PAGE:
Meta-owned WhatsApp is willing to see its messaging app blocked in the UK rather than weaken its encryption.
Will Cathcart, head of WhatsApp at Meta, told The Telegraph that if the Government’s new Online Safety Bill compels the firm to stop end-to-end (e2e) encryption, it may have no choice but to shut down WhatsApp in the country.
The Online Safety Bill, which returned to the House of Commons on 5th December, gives law enforcement the power to read conversations that are encrypted on platforms like WhatsApp.
“The Bill provides for technology notices requiring communication providers to take away end-to-end encryption – to break it,” Cathcart said.
“The hard reality is we offer a global product. It would be a very hard decision for us to make a change where 100% of our users lower their security.”
Around 2 billion people use WhatsApp globally, including 40 million users in the UK – many government ministers among them.
E2E encryption means only the sender and receiver can view the contents of a message. Authoritarian regimes including China, Syria and Qatar have prohibited the use of WhatsApp for this reason, while users in the UAE are blocked from making video calls.
Ministers in the UK and child safety advocates have voiced concerns that the rising popularity of encrypted messaging systems like Facebook Messenger and WhatsApp make it more difficult to identify online abuse.
The UK Government has said that the Online Safety Bill may, as a last option, grant Ofcom – the telecommunications regulator – the authority to require private messaging apps to employ ‘very accurate’ technology to scan public and private channels for child sexual abuse content.
However, Cathcart and other proponents of free speech contend that maintaining encryption is essential to protecting personal privacy, and that doing away with it could enable mass surveillance by government agencies.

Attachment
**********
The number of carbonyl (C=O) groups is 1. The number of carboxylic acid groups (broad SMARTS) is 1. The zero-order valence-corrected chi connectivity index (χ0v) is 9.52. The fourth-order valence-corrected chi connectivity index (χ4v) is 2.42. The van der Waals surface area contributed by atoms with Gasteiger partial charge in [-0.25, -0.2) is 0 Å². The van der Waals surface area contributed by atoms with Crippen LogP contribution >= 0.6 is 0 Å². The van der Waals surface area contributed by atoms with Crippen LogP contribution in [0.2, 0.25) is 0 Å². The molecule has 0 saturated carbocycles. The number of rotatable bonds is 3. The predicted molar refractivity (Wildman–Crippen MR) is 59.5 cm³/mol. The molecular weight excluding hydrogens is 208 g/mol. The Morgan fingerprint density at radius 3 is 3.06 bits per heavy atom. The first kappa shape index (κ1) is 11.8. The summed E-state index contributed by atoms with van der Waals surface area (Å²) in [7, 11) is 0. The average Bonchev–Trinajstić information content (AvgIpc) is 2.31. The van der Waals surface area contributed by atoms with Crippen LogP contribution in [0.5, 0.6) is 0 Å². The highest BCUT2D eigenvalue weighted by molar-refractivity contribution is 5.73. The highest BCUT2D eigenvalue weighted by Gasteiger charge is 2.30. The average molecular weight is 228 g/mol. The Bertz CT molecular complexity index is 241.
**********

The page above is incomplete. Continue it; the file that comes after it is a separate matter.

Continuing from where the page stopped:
“So far it has just been authoritarian countries that have banned it. We feel the best trade-off is to offer a secure service for all people that do have access to it – and to accept that in some countries we are banned,” Cathcart said.
In an open letter to Prime Minister Rishi Sunak last month, security experts and human rights groups expressed their concerns about the danger the Online Safety Bill presents to end-to-end encryption.
The letter’s signatories said that since UK residents and companies now rely more heavily than ever on E2EE to secure themselves, the Government must ensure the Bill does not impair encryption in private communications.
One of the proposed powers in the Onine Safety Bill – which Culture Secretary Michelle Donelan reintroduced into Parliament last week – would give regulators the ability to punish major tech companies with billions of pounds in fines for breaking the law.
Earlier this year, the European Commission also unveiled measures aimed at addressing the massive volumes of child sexual abuse material (CSAM) uploaded to the internet every year. The proposed measures call for further safeguards to protect children from online predators and harmful content on the internet.
Under the proposed rules, tech firms might be asked to detect both new and previously identified CSAM, as well as potential instances of grooming. The measures, if they become law, will apply to online hosting services and interpersonal communication services, such as messaging apps, internet service providers and app stores.
A government spokesman told The Telegraph: “We support strong encryption but it cannot come at the expense of protecting children from exploitation. End-to-end encryption cannot be allowed to hamper efforts to catch perpetrators of the most serious crimes.
“Ofcom will have a power under the Online Safety Bill to, where necessary and proportionate, direct platforms failing to tackle child sexual abuse to take action. We remain committed to continuing to work with the tech industry to develop innovative solutions that protect public safety and privacy.”
There has been no word of increased resources for Ofcom to tackle its proposed new role.